Erica and I had a discussion about developing my Sloane character further, in order to portray a convincing character in the short promotional film that Leah Sanders is making to market the show. I was originally going to play my character from Man of the Moment, Douglas but the film is about customers and staff at the club and Douglas doesn’t appear in the club he only appears on a projection. To solve this Leah suggested that I should play Mr Sloane instead but I had done little work on this character. I went to Erica who knows the play well to discuss how I could develop the character.
Firstly, we read through the Mr Sloane monologue, I have attached an annotated copy of the monologue below with how I think the monologue should now be read:
I wasn’t sure what role Mr Sloane played at the club (whether he is staff or a customer), and I wasn’t sure why he was doing a monologue and why Saint Jimmy introduced him as an act. I asked myself the question “In a Cabaret why would Mr Sloane get up on the stage and do a monologue?”, so we started to resolve this issue by discussing Sloane’s character:
- Mr. Sloane is attractive.
- Young and Ruthless.
- He has volatile relationships with each of the other characters in the play.
- Member of the working class.
After discussing what type of person Sloane is, we needed to decide what his job is. The content of the monologue is about Sloane murdering a man who gave him a place to stay. He is trying to make it sound like he had no choice but to kill this man, however, from reading the monologue the reader gets a sense that this isn’t initially true. We decided that Sloane would be on the stage talking about murder because he is a comedian at the club, but his comedy isn’t funny. This will make him come across insane, and hopefully make the audience very uncomfortable. I will now enter the stage as Mr. Sloane, playing the role of a comedian, but the audience will soon realize that this is not the case and what they first thought would be comedy would soon become an uncomfortable monologue, delivered by a psychopath. We also decided that maybe Sloane finds the things he is talking about extremely funny.
As a result of it being a Cabaret club I have decided to play Mr. Sloane in a completely different way, I have researched the character from the play but I wont be playing him as a psychotic lodger and as a comedian so I will need to research comedians. As a result we went on to discuss comedians who use offensive/sick jokes to entertain their audience, or just simple seem a little unbalanced. Erica listed a few for me to go away and research, the following are the comedians I researched to help me take on the persona of a slightly unbalanced comedian as there is also something slightly unstable about Mr. Sloane.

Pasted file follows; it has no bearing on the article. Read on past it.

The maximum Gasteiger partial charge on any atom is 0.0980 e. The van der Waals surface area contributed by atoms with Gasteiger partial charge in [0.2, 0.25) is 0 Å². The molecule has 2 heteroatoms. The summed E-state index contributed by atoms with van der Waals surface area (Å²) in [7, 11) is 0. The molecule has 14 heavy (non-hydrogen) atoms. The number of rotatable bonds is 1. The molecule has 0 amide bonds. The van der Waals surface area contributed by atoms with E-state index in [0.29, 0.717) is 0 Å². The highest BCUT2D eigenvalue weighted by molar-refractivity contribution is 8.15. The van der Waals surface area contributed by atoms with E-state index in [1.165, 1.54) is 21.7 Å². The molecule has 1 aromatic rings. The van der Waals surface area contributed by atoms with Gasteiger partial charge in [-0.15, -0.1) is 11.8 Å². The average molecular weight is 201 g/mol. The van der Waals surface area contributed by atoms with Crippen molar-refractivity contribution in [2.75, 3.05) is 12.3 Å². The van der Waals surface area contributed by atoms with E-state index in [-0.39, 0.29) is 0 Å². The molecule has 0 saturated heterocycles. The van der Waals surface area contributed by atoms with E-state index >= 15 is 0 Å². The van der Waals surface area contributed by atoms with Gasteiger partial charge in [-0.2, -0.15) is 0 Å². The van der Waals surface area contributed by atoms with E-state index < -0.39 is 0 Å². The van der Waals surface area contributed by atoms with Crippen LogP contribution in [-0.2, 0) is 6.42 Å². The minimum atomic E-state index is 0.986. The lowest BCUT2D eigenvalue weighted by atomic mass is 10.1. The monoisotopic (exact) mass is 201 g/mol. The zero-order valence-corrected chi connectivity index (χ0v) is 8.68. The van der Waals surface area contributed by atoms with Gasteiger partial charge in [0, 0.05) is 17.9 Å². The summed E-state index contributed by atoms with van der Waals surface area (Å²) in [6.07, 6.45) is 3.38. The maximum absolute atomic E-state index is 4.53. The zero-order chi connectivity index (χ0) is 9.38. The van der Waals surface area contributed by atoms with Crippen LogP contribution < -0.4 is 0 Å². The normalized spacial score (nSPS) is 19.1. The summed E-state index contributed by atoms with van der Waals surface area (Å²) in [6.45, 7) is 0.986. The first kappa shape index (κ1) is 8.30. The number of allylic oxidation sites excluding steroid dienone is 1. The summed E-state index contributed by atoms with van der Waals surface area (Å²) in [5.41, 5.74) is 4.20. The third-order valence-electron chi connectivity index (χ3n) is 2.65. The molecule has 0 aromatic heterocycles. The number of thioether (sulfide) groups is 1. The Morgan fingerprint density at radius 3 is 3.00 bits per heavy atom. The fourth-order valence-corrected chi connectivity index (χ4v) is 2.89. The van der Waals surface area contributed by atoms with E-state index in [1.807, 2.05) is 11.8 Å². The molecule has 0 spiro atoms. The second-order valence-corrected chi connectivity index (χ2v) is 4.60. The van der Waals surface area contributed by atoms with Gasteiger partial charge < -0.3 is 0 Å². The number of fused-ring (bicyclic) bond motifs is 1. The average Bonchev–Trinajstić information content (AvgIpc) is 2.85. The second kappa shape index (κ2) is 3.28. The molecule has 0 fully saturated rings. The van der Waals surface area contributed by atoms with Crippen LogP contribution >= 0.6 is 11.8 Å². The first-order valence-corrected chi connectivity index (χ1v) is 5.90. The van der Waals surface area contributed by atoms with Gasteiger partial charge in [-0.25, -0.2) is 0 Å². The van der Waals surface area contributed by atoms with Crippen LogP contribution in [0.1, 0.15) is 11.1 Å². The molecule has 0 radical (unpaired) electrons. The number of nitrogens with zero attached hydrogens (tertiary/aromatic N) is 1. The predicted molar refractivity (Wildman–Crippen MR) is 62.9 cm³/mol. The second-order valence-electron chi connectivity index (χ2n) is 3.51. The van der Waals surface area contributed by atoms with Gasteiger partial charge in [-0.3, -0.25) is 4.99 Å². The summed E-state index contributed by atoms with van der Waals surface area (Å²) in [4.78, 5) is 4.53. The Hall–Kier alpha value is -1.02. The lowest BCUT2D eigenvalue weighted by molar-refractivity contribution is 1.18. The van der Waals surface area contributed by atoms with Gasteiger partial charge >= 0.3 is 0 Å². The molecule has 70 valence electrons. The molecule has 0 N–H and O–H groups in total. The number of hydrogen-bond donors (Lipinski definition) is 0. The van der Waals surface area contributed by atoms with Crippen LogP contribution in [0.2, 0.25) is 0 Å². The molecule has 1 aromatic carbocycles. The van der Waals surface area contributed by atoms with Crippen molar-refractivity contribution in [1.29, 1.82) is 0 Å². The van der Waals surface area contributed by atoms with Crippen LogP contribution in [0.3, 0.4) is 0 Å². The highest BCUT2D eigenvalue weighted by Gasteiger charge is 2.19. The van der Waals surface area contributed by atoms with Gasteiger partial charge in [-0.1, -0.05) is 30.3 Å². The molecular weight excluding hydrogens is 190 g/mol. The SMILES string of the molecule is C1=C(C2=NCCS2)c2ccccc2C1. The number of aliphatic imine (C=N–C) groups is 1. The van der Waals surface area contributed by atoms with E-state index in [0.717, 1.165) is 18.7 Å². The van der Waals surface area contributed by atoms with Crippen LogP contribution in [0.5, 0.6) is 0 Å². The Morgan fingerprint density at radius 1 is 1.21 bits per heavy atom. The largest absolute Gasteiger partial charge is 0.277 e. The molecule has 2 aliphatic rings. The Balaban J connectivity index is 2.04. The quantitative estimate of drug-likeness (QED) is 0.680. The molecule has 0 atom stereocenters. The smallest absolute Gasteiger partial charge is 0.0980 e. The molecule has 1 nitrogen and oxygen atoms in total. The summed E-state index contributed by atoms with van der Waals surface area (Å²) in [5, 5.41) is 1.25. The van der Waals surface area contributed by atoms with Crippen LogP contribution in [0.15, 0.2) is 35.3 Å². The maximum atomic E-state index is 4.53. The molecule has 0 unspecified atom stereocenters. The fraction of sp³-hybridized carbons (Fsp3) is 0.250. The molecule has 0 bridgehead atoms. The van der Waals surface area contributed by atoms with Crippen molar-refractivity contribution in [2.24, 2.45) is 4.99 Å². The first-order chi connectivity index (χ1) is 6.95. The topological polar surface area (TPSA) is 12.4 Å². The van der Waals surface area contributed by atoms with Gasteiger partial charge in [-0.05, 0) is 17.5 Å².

- Bill Hicks
- Frankie Boyle
- Jason Manford
- Eddie Izzard (Maybe a little to weird)
From watching Frankie Boyle on stage he has no remorse, he will say the most offensive things and his facial expression wont change, I think part of the reason audience members find it so hilarious is because they can’t believe what he has just said, something they would never dream of saying. I guess that the power of being a comedian you can say whatever you want up on stage. I think if I was in the front row of a Boyle show I would feel extremely uncomfortable, he is certainly unbalanced.
In contrast I then went on to watch Jason Manford, if I was in the front row of a Manford show I wouldn’t feel as uncomfortable, whereas Eddie Izzard who Erica said maybe a little to weird, I would certainly feel uncomfortable maybe because I don’t find him funny or just as Erica said he is very weird. In the video I watched of Izzard referenced below he starts his routine by talking about human sacrifice, perfect considering Sloane talks about beating a man to death. But there is something I have said about all of these comedians they all seem unstable. Are comedians slightly unbalanced people?
The MailOnline, have an interesting article about the history of several well known comedians and commented on how they have all suffered with mental health issues. The article title ‘Why comedians ARE a little bit mad: Funnymen’s personalities are similar to those with mental health conditions’ Jenny Hope comments on how Robin Williams who recently took his own life in 2014, suffered with depression, he was a very well known successful comedian and actor, she goes on to list many more successful comedians who have suffered similar states of depression or other mental health disorders. An interesting one that could help me with developing Sloane is Spike Milligan, she sums up as ‘Insane’ she goes on to explain that ‘Spike Milligan suffered years of paralysing manic depression. One of his psychiatrists judged him to be ‘certifiably insane’ and ‘a possible danger to others’
The links between comedians and mental health conditions will help me inform my character and the decision to do the monologue in the style of a comedian. It wouldn’t necessarily be unrealistic that Sloane would be insane similar to Milligan. I think the ability to make people laugh may come from tho ith some sort of personality disorder.
YouGotMalowned. (2012). The Most Offensive Jokes Ever. [Online Video]. 30 July 2012. Available from: https://youtu.be/h9DkK06zZ_o. [Accessed: 26 April 2017].
Just For Laughs. (2016). Eddie Izzard Stand Up – 2013. [Online Video]. 2 November 2016. Available from: https://www.youtube.com/watch?v=2_F2OHPK7pg. [Accessed: 26 April 2017].
TheInfoBrokerMan. (2011). Jason Manford His Best Ever Routine Part 1. [Online Video]. 14 January 2011. Available from: https://youtu.be/G1QUk9asJGE. [Accessed: 26 April 2017].
Mail Online. 2017. Comedians personalities are similar to those with mental health conditions | Daily Mail Online. [ONLINE] Available at: http://www.dailymail.co.uk/news/article-2540275/Comedians-personalities-similar-mental-health-conditions.html. [Accessed 27 Apr 2017].